story and photos by John Adamski
The tradition of serving turkey for Thanksgiving dinner dates back to 1621 when Pilgrims from England celebrated their first harvest in the Plymouth Colony, one year after arriving in the New World aboard the Mayflower. The event that we now know as The First Thanksgiving was actually a festival that lasted several days, and according to contemporary accounts, was attended by 53 Pilgrims and 90 Native Americans. The Pilgrims, who were devout Puritan Christians, had already been accustomed to celebrating Thanksgivings in Europe, which were days of prayer to thank God for his many blessings. And the Native Americans were equally thankful to their own Creator for many of the same reasons.
Today in the United States, Thanksgiving Day is a national holiday celebrated on the fourth Thursday in November. But even though it had been commemorated on and off since 1789, it wasn’t until 1863 during the Civil War that President Abraham Lincoln issued a proclamation declaring the last Thursday in November to be the official day for offering “Thanksgiving and praise to our beneficent Father who dwelleth in the Heavens.” And so, we’ve been giving thanks and feasting on stuffed oven-roasted turkey, candied yams, mashed potatoes with gravy, buttered squash, and sweetened sour cranberries ever since—and topping it all off with a slice or two of spiced pumpkin pie.
The Main Course
But why turkey? In 1620, the Pilgrims disembarked from the Mayflower to a place now known as Plymouth, Massachusetts. While exploring indigenous food sources, they were befriended by Native Americans who taught them how to lure and capture wild turkeys. The colonists were surprised to see that wild turkeys in the New World behaved in ways that were similar to the domesticated turkeys that they were familiar with back in England.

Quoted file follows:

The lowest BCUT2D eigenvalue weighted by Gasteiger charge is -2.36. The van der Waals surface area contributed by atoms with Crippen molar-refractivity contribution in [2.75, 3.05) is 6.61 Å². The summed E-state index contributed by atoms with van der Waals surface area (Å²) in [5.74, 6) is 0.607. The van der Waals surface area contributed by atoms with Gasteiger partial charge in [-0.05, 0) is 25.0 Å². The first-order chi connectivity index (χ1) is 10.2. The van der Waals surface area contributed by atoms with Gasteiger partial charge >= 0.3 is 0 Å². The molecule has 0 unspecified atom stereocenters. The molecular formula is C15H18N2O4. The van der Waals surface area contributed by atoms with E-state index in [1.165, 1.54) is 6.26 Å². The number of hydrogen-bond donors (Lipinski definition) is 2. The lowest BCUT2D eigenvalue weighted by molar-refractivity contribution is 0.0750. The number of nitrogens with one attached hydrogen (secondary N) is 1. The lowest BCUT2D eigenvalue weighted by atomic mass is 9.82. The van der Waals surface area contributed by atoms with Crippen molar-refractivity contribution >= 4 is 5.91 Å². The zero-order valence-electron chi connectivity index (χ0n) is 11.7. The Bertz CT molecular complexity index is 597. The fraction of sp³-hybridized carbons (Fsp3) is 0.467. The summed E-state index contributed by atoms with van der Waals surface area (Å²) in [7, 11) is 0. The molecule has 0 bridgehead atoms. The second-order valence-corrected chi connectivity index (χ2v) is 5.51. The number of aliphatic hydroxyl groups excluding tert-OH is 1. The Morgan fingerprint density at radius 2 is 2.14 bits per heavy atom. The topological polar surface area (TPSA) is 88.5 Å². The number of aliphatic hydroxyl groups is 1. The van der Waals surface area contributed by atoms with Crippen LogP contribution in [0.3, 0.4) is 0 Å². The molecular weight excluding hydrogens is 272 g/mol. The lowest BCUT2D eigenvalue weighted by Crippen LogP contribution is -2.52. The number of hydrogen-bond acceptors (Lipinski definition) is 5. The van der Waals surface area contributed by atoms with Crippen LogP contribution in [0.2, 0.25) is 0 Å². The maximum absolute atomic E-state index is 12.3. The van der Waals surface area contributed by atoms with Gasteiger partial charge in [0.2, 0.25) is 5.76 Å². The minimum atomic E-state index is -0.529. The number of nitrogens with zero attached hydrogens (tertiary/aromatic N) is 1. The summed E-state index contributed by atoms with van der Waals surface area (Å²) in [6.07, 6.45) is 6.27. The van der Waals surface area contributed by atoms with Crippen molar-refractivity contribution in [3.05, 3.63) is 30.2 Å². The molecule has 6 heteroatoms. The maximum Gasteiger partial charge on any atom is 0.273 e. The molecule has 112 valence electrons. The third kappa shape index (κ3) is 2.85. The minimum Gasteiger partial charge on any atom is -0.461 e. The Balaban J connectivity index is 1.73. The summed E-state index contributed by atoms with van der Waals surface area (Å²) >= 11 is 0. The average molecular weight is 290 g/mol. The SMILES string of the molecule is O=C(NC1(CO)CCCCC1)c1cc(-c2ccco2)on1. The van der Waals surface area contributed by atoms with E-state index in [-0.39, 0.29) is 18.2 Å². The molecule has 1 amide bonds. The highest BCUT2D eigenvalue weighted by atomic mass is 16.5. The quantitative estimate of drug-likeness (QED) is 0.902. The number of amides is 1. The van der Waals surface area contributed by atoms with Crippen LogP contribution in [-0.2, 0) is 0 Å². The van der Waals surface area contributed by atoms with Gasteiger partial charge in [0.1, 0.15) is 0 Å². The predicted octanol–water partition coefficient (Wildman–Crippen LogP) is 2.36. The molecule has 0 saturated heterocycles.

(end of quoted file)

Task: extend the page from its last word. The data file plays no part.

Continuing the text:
Although the wild turkey has excellent vision, it is not particularly bright. Indians showed the colonists how to build turkey traps, which were four-sided pens assembled from small-diameter horizontal logs that had a tunnel dug beneath one of the sides and rows of saplings spread across the top. A trail of corn lured turkeys out of the woods, down through the tunnel, and into the interior of the pen where a generous pile of corn kept them there. When the corn was gone, the turkeys became confused and were unable to find their way back out of the pen. And the saplings spread over the top kept them from taking flight.
Like the bison, wild turkey populations numbered in the millions when the first Europeans arrived. Pre-Columbian populations were conservatively estimated at more than 10 million birds. Early Colonial accounts of wild turkey abundance are common and the plentiful native bird soon became a principal food source for the New World’s early settlers. Native Americans had already relied on wild turkeys for food, clothing decorations, tools, and ceremonial purposes, but in a way that had no significant effect on wild turkey species survival or population dynamics.
As Colonial populations grew, however, so did the demand for wild turkeys. Unregulated subsistence hunting and excessive market hunting—which often resulted in the killing of several hundred birds at a time—combined with the effects of habitat loss to take an exhaustive toll on wild turkey populations. Clearing forests for farmland and timber significantly reduced the wild turkey’s natural habitat and the trumpet-barreled blunderbuss—a muzzleloading shotgun of sorts—proved to be an effective tool for harvesting large numbers of turkeys in a short period of time, sometimes taking several birds at once with a single shot. Wild turkeys can fly fast but they can’t fly far, which made them easy targets for waiting hunters after they’d been flushed and driven toward them by others.